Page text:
Mr. Netanyahu is on trial for corruption in the same judicial system that his government is trying to change. But the drama of Mr. Netanyahu’s personal predicament now risks being overshadowed by the threats to the military’s cohesion and battlefield readiness.


The Israel Defense Forces are central to the country’s security and society. Most adult Israelis complete military service, and the institution is considered a social leveler that unifies an otherwise divided population.

It remains crucial to the stability of a country that is locked in several low-intensity conflicts, including a shadow war with Iran, and is essential to the maintenance of Israel’s 56-year occupation of the West Bank and blockade of the Gaza Strip.

When the government creates an unprecedented crisis of confidence in the reserve army, those who think that the crisis will not spill over to the regular army are wrong. The cracks are already visible, competence is compromised and deterrence is weakened.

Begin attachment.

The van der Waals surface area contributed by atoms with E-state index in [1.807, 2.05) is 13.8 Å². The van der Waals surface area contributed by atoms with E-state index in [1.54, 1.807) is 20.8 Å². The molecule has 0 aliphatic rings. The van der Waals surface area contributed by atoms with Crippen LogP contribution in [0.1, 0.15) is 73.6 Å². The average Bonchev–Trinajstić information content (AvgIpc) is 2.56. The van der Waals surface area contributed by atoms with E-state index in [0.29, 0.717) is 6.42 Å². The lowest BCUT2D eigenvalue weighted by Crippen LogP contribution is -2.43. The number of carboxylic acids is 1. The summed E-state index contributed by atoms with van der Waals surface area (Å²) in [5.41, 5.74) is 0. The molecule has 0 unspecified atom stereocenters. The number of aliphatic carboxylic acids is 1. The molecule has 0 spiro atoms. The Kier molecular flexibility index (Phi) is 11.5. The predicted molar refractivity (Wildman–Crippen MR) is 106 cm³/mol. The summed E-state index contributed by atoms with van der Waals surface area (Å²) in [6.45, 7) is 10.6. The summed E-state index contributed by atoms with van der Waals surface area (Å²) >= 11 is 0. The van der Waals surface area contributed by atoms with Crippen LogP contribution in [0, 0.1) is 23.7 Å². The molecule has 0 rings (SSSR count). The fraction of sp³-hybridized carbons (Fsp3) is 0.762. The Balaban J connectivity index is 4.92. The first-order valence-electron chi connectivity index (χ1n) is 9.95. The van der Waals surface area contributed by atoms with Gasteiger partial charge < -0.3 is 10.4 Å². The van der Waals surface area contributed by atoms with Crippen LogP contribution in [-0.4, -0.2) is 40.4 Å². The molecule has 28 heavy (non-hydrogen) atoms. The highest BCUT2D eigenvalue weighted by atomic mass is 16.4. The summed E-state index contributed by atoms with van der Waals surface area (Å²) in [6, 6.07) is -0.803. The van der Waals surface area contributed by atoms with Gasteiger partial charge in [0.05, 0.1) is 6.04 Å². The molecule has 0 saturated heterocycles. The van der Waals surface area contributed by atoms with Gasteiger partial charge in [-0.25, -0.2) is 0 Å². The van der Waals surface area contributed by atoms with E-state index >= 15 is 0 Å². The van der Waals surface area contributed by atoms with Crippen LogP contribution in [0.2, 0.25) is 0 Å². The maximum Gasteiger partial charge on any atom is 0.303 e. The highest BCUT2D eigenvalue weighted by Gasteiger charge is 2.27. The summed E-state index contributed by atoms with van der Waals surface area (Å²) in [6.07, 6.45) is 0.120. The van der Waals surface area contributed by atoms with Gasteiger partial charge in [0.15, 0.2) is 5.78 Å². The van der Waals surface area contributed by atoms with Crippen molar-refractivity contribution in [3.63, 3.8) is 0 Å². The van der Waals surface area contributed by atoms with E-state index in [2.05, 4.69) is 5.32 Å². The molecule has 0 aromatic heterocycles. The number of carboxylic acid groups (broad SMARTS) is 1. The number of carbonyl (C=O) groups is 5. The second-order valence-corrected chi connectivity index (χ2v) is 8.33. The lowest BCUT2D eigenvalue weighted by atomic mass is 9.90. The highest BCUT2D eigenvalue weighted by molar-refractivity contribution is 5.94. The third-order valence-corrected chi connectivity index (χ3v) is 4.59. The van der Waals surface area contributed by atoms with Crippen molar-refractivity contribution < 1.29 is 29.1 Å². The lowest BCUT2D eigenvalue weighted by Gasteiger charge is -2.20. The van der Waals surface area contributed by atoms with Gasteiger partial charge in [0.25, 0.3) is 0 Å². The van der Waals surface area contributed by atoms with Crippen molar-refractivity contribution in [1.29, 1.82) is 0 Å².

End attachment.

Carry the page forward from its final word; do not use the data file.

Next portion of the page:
As Israel’s internal crisis deepens, security officials say that foreign opponents and domestic extremists are growing more emboldened.

Israel’s internal intelligence agency, the Shin Bet, has detected a significant increase in the number of attempts by Jewish extremists to attack Palestinians and says the perpetrators feel empowered by the high number of extremist settlers in Mr. Netanyahu’s government.


Intelligence suggested that Israel’s main adversaries — Hamas and Islamic Jihad, two leading Palestinian militias; the Iranian government; and Hezbollah, a Lebanese militia and political movement — all seemed galvanized by Israel’s internal crisis.

The humanitarian opposition now appears to be working more closely together, hopeful that Israel is approaching collapse.

The New York Times / ABC Flash Point Israel News 2023.

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24-03-23 17:32

Sinking in his own created swamp?

24-03-23 21:04